Add Another $1,000 A Month To Your Income

Want To Impress And Delight Your Friends And Family?

When appealing to your reader's self-interest, you must target a strong emotion. The first example above targets people's desire for more money. Most regular folks would certainly like to have another thousand dollars a month coming in. The second example targets people's sense of pride. Practically everybody wants to feel more important and look good in the eyes of their friends and family.

Your product or service has a strong emotional appeal built into it (if you haven't found it yet you'll need to do so right away). And there may even be more than one emotion involved. If so, then use the one which is the strongest and most positive for your headline.

Fear is an example of a negative emotion. Sure, you can sell using fear in a headline, but it's a dicey way to do business and can backfire on you. You could alienate your reader. Better to bring the fear angle in later in your copy in a “quieter” way, if you have to use it.

I once fell for a product because of a fear-mongering headline and fear-laden copy. And to this day I hold a grudge against that marketer. He'll never get any of my business again.

Remember to keep your target market's wants and desires in the front of your mind at all times. Find specific problems they have and need solutions for and use that knowledge to make your headline more targeted.

Combine methods and/or bring in your product or service to be even more specific

If you can combine two or even all three of these attention-getting methods in your headline, then so much the better. Using our headline examples from above, we could combine them like this:

Amazing New Report Reveals Simple Method For Adding $1,000 A Month To Your Income

Famous Conjurer's New Book Shows How You Can Easily Learn Memory Tricks That Will Impress And Delight Your Friends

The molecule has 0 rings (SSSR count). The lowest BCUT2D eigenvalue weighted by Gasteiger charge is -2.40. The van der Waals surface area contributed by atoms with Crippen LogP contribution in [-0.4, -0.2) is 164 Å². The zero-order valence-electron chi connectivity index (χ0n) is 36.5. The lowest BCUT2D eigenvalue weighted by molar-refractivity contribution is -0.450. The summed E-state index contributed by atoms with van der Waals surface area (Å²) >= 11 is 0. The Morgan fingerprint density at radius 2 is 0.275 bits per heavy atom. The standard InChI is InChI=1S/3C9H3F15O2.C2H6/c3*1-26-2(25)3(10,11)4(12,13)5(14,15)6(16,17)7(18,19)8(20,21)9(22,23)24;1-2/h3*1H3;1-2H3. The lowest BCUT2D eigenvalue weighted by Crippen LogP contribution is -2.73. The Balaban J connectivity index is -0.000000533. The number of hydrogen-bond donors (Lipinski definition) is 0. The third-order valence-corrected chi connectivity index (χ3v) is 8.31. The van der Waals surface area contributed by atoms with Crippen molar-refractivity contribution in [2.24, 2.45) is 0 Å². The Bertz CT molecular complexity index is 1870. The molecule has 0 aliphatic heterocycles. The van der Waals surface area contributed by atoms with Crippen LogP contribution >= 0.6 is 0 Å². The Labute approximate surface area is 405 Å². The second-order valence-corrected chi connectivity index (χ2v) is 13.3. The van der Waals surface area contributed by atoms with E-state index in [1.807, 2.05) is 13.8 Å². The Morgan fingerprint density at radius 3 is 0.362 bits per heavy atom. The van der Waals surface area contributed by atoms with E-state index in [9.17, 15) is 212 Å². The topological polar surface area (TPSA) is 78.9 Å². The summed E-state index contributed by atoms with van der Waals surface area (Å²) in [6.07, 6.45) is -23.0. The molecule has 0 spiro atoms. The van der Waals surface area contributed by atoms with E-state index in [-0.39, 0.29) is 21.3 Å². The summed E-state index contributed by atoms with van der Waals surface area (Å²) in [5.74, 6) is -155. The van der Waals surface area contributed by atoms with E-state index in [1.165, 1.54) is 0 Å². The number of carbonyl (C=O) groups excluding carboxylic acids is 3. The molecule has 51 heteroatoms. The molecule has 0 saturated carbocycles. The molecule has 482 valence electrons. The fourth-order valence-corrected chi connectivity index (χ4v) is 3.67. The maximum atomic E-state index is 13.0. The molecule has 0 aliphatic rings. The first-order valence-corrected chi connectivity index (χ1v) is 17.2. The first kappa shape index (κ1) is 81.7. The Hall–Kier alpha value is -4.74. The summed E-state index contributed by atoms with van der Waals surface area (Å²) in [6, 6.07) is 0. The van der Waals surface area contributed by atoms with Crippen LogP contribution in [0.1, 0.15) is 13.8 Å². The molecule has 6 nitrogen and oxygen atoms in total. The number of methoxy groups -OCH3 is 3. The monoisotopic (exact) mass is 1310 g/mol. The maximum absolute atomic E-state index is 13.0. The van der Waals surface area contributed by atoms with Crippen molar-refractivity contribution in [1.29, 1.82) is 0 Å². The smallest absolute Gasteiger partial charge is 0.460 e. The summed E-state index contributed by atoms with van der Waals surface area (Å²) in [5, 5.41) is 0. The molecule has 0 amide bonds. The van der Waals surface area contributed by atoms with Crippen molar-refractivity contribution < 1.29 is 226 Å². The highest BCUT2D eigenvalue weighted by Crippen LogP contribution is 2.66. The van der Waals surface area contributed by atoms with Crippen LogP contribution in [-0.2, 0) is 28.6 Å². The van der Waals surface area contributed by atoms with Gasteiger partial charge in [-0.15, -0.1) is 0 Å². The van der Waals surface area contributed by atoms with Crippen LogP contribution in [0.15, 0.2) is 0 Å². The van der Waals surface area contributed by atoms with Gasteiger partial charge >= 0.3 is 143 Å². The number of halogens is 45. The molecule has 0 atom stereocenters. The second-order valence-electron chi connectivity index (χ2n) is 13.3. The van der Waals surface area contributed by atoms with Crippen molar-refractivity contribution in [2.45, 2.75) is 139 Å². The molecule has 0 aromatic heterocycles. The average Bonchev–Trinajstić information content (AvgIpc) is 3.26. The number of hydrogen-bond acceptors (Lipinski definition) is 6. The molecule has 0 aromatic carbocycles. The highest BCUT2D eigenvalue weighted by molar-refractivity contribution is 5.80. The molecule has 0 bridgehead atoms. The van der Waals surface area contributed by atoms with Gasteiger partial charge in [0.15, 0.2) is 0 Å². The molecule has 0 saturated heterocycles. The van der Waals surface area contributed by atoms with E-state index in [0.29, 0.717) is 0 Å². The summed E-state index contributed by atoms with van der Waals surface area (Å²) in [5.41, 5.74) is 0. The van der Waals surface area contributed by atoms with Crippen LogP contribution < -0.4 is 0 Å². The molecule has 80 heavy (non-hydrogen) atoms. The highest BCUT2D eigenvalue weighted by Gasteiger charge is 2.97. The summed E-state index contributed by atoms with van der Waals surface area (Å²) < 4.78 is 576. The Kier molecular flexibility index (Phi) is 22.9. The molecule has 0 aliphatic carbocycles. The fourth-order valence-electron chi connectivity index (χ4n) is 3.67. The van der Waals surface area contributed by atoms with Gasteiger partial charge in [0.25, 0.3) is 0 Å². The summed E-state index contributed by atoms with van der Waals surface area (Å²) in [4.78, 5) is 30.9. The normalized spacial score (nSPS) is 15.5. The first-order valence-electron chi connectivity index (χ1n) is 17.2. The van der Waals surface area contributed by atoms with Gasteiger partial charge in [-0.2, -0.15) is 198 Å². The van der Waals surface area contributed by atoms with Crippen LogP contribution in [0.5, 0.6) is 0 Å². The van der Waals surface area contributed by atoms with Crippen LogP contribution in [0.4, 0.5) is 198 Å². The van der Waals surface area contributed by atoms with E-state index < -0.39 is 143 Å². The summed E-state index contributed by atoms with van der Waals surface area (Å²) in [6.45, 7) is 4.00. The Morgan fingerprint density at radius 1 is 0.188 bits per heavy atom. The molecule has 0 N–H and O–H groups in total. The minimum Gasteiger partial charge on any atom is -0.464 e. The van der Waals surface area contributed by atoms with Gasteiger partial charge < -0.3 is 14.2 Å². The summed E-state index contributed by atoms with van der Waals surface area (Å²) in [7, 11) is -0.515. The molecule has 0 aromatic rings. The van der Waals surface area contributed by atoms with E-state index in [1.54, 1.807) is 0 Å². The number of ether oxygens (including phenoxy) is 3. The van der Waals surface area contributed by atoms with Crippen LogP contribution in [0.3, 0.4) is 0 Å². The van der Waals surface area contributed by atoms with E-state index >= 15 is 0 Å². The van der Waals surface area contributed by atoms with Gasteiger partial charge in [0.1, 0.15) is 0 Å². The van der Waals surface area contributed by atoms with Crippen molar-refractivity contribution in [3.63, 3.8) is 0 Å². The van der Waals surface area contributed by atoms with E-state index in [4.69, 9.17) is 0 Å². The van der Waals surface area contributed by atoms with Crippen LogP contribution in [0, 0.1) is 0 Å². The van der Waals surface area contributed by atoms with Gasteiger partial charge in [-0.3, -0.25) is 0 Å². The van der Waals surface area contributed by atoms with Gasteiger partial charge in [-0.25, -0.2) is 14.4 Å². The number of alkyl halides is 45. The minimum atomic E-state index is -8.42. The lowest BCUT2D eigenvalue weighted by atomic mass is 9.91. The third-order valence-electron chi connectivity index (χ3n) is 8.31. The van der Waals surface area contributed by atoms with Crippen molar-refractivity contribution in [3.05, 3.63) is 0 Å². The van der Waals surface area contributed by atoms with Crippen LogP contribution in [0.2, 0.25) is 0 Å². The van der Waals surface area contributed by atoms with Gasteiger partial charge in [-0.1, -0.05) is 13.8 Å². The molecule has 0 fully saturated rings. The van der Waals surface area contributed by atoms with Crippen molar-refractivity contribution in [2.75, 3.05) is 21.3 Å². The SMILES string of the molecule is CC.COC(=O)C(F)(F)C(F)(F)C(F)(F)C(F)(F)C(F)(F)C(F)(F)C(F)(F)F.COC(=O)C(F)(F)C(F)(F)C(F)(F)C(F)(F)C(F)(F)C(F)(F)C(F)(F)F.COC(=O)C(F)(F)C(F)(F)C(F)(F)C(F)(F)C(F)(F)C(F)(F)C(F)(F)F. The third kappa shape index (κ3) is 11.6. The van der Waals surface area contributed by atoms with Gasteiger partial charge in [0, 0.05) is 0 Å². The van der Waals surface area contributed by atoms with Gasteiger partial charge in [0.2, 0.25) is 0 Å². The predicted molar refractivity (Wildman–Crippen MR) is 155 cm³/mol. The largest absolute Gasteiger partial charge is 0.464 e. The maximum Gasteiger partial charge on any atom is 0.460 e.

These two headlines bring in news and even a bit of curiosity. And they're much more specific and targeted because they refer to the actual product being offered. That's a good thing.

But you don't need to combine attention-getting methods to make your headline more specific. By just adding your product or service you'll do a lot. Going back to our original headline examples, we can use only the self-interest angle (which, remember, is the most effective attention-getting method) and still make things much more specific.

Like this:

Add Another $1,000 A Month To Your Income With My Proven Trading Service

Impress And Delight Your Friends With These Simple Memory Tricks Anybody Can Learn

With your own product or service it should be fairly easy to follow this same route and craft a workable headline. But spend some time on it. The great copywriter Ted Nicholas says he spends 90% of his copywriting time on the headline. And you should do the same!

Remember, a decent headline not only grabs your reader, it also makes your job easier when writing the rest of your copy. The copy will flow smoothly out of that good headline, because the “table has been set”, so to speak.

So go to it and write that good headline. You'll be amazed at the difference